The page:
Blunder can be found in


Philip Wylie

THERE IS NO RECORD OF THE exact date. It was probably a morning in late May, or possibly in early June, when Carl Everson and Hugh Dunn rode up from the abandoned nickel mine on its creaky hoist and stood with their hands over their eyes, spreading their fingers apart slowly, to become accustomed to the outdoor brilliance. Late May or early June—since this was the latitude of the "midnight sun" and there had been no dark. Around the two men was an enormous clearing which stretched from a solid wall of spruces to boulders fringing the polar ocean; an expanse of weeds, birches, wild grass and young conifers gradually obliterating a village near the mine and steadily overgrowing high, rusty cones of tailings.

Everson and Dunn had invested their life savings here. The region suited their needs: a mine in hard rock, deep enough, with extensive lateral galleries, close to the sea. Here, moreover, on a Pole-facing promontory of the North Cape, was utter isolation—necessary because some risk was involved in their work and they did not wish to endanger human beings. Indeed, the harming of a person would have ruined their purpose, which was essentially as commercial as it was scientific.

Carl Everson held the Chair of Physics in the Oslo Institute; Hugh Dunn was Dean of Engineering at Glasgow, and a Nobel Laureate, besides. The scheme on which they had long plotted together was ingenious and, basically, quite simple.

It depended upon two facts. First, that volcanic phenomena are radioactive in nature. Second, that certain types—the steam-producing types—are usable as a power source: at least one Italian city had drawn its electricity from steam that gushed out of a volcanic vent, since the 1920s. Everson and Dunn intended to disintegrate a bismuth "bomb" in the mine gallery in such a way as to start a slow, hot, atomic chain reaction. The process, according to their calculations, would not "burn out" for centuries and conjuction of the sea would guarantee production of superheated steam which, they believed, could be "harnessed." As owners of such a source, the two scientists knew that they could furnish to all of northern Scandinavia, and much of Finland, extremely cheap electrical power. In doing so, they would make their fortunes.

The venture had one unfavorable aspect: research in physics was sequestered by individual national governments. For many years, new information had been released only after the security authorities in the "nation-of-discovery" had assured themselves it was no longer, actually, "new." Thus, scientific advances made in Britain, Russia, America, China and elsewhere were not always added to the body of common human knowledge but often retained as "military secrets." Owing to that situation, Everson and Dunn had long argued the wisdom of carrying out their plan.

"Bismuth fission," the Norwegian had often said, "is something new under the sun. We'll be the first to do it— maybe. We think we know what will happen. But are we sure? Evans is apparently working on it. Chandra Lalunal, at Delhi. And Stackpole. Maybe we'd better wait for their further reports. They've hinted at progress—"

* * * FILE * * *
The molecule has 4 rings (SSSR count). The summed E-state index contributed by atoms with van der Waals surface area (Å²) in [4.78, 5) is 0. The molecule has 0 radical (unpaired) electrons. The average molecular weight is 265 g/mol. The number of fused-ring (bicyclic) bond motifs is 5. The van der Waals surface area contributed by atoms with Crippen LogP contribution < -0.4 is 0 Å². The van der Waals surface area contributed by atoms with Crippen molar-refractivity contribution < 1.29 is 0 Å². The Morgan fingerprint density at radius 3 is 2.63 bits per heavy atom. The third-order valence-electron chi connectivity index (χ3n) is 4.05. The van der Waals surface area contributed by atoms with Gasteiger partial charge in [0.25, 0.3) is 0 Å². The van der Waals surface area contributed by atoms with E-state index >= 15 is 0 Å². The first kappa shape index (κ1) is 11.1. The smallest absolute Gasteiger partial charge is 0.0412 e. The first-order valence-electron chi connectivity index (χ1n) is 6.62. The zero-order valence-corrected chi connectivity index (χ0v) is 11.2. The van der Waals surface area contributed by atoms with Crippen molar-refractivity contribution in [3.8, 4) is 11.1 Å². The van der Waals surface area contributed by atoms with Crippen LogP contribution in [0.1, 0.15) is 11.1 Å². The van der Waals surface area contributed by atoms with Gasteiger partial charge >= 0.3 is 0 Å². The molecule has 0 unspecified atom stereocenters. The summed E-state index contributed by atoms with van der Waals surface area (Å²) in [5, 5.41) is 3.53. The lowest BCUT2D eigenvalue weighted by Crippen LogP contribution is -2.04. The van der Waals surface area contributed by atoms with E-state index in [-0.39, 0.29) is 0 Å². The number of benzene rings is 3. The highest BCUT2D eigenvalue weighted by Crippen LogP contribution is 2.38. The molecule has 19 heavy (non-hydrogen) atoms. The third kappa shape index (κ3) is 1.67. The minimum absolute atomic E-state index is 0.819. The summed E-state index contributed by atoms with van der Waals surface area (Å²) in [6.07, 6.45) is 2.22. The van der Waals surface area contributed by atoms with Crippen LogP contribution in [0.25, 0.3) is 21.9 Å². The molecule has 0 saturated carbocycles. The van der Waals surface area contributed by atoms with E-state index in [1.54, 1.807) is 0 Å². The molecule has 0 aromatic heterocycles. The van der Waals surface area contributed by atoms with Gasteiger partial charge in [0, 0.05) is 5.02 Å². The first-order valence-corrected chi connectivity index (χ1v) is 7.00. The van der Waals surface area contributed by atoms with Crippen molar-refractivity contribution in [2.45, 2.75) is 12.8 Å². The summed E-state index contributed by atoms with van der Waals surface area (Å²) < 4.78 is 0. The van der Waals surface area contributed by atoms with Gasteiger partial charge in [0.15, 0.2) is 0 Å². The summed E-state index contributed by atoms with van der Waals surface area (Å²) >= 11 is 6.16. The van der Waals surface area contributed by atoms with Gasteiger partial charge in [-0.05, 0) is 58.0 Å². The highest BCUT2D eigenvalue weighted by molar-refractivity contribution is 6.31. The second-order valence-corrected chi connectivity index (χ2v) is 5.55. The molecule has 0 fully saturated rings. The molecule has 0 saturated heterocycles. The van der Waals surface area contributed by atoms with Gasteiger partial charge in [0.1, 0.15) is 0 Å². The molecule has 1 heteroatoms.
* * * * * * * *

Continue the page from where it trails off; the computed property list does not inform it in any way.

And the Scot would generally reply, "Aye. Wait. Wait how long? For the rest of our lives? Wait until generals and statesmen decide the knowledge has leaked, or their spies have learnt it? Suppose we do fail, Carl? What then?"

"Then we'll jointly own a big puddle of hot rock that nobody can approach for centuries."

"Right." The Scot would chuckle. "Right. And be the precious fools of physics, too! Well, get on with it, Carl. Fine times, these, for what they used to call a free man!"

The times. The date. It was May or early June, but the year is not on the record, either. The vague monographs concerning bismuth fission, by Evans and Lalunal and Stackpole, had been published twenty-eight years after the first appalling rainbow of transmuted mass flashed onto (and into) the barrens of New Mexico, U. S. A. The famed "atomic bomb." So the date was a springtime later than 1973. 'Seventy-four, perhaps. Everson and Dunn had offered a questioning paper, too, in the hope of getting more data for their experiment. But it had been held up by Norwegian censorship. That it had finally been released, and was even now in print, they could not know for they had camped in solitude for some weeks.

They stood in the sunshine a moment—in the stillness —in the subarctic morning. The two men could see, now. They put out the miner's lights on their hats and walked, quickly, through the grass, following a cable that snaked from the mine shaft.

They came to a detonator and stood over it, reluctantly: a pair of tall thoughtful men—the Scot redheaded, the Norwegian blond as glass. Good men.

"Touch it off," the Scot said.

"I hate to."

Dunn chuckled and rammed home the plunger. The mine shaft grunted repeatedly. Small shocks vibrated the weedy ground. A wisp of smoke—then a cloud—puffed out of the vertical bowel. The hoits dropped out of sight; the housing over it collapsed. All down the deep intestine, dynamite...

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